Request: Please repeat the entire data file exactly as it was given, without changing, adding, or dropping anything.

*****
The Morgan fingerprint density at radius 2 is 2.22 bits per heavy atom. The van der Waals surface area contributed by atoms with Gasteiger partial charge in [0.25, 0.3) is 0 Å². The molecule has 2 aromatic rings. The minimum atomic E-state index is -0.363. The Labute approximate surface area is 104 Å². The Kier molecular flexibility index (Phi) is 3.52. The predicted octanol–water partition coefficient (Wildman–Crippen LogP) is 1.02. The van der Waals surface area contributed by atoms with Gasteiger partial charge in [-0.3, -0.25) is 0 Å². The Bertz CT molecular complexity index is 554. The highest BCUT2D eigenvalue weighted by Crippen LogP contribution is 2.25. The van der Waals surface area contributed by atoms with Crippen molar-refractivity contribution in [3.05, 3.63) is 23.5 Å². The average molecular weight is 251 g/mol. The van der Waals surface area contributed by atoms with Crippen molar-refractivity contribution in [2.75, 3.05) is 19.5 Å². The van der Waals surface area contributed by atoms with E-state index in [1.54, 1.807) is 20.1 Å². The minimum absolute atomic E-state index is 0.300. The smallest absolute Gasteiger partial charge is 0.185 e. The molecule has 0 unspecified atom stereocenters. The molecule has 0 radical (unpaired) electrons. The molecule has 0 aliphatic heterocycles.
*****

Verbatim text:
The Morgan fingerprint density at radius 2 is 2.22 bits per heavy atom. The van der Waals surface area contributed by atoms with Gasteiger partial charge in [0.25, 0.3) is 0 Å². The molecule has 2 aromatic rings. The minimum atomic E-state index is -0.363. The Labute approximate surface area is 104 Å². The Kier molecular flexibility index (Phi) is 3.52. The predicted octanol–water partition coefficient (Wildman–Crippen LogP) is 1.02. The van der Waals surface area contributed by atoms with Gasteiger partial charge in [-0.3, -0.25) is 0 Å². The Bertz CT molecular complexity index is 554. The highest BCUT2D eigenvalue weighted by Crippen LogP contribution is 2.25. The van der Waals surface area contributed by atoms with Crippen molar-refractivity contribution in [3.05, 3.63) is 23.5 Å². The average molecular weight is 251 g/mol. The van der Waals surface area contributed by atoms with Crippen molar-refractivity contribution in [2.75, 3.05) is 19.5 Å². The van der Waals surface area contributed by atoms with E-state index in [1.54, 1.807) is 20.1 Å². The minimum absolute atomic E-state index is 0.300. The smallest absolute Gasteiger partial charge is 0.185 e. The molecule has 0 unspecified atom stereocenters. The molecule has 0 radical (unpaired) electrons. The molecule has 0 aliphatic heterocycles.